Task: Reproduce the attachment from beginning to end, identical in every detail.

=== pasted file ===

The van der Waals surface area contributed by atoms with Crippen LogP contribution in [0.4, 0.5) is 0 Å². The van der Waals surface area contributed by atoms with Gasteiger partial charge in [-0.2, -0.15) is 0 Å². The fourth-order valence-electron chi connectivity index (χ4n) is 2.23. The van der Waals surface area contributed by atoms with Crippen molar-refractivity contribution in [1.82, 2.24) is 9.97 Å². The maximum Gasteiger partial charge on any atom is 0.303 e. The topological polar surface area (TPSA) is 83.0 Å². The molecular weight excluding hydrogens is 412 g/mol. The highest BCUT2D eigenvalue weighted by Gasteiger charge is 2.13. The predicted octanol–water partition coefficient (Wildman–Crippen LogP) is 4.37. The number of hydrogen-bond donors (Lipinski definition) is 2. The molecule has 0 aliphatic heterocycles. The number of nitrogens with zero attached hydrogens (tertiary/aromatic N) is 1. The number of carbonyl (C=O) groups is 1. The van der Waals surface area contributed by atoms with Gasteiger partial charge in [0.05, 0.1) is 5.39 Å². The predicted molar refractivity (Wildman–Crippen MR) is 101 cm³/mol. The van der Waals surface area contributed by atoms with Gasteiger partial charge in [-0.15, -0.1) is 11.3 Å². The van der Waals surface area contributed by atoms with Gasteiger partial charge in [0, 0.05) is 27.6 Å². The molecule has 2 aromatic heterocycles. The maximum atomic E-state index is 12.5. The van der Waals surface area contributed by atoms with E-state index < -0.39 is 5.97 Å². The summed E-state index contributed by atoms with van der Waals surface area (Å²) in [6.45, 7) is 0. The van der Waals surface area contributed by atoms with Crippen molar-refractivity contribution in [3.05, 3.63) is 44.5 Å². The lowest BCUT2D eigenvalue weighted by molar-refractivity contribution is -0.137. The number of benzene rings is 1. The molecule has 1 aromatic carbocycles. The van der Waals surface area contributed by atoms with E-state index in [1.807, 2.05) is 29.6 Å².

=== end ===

The van der Waals surface area contributed by atoms with Crippen LogP contribution in [0.4, 0.5) is 0 Å². The van der Waals surface area contributed by atoms with Gasteiger partial charge in [-0.2, -0.15) is 0 Å². The fourth-order valence-electron chi connectivity index (χ4n) is 2.23. The van der Waals surface area contributed by atoms with Crippen molar-refractivity contribution in [1.82, 2.24) is 9.97 Å². The maximum Gasteiger partial charge on any atom is 0.303 e. The topological polar surface area (TPSA) is 83.0 Å². The molecular weight excluding hydrogens is 412 g/mol. The highest BCUT2D eigenvalue weighted by Gasteiger charge is 2.13. The predicted octanol–water partition coefficient (Wildman–Crippen LogP) is 4.37. The number of hydrogen-bond donors (Lipinski definition) is 2. The molecule has 0 aliphatic heterocycles. The number of nitrogens with zero attached hydrogens (tertiary/aromatic N) is 1. The number of carbonyl (C=O) groups is 1. The van der Waals surface area contributed by atoms with Gasteiger partial charge in [0.05, 0.1) is 5.39 Å². The predicted molar refractivity (Wildman–Crippen MR) is 101 cm³/mol. The van der Waals surface area contributed by atoms with Gasteiger partial charge in [-0.15, -0.1) is 11.3 Å². The van der Waals surface area contributed by atoms with Gasteiger partial charge in [0, 0.05) is 27.6 Å². The molecule has 2 aromatic heterocycles. The maximum atomic E-state index is 12.5. The van der Waals surface area contributed by atoms with E-state index < -0.39 is 5.97 Å². The summed E-state index contributed by atoms with van der Waals surface area (Å²) in [6.45, 7) is 0. The van der Waals surface area contributed by atoms with Crippen molar-refractivity contribution in [3.05, 3.63) is 44.5 Å². The lowest BCUT2D eigenvalue weighted by molar-refractivity contribution is -0.137. The number of benzene rings is 1. The molecule has 1 aromatic carbocycles. The van der Waals surface area contributed by atoms with E-state index in [1.807, 2.05) is 29.6 Å².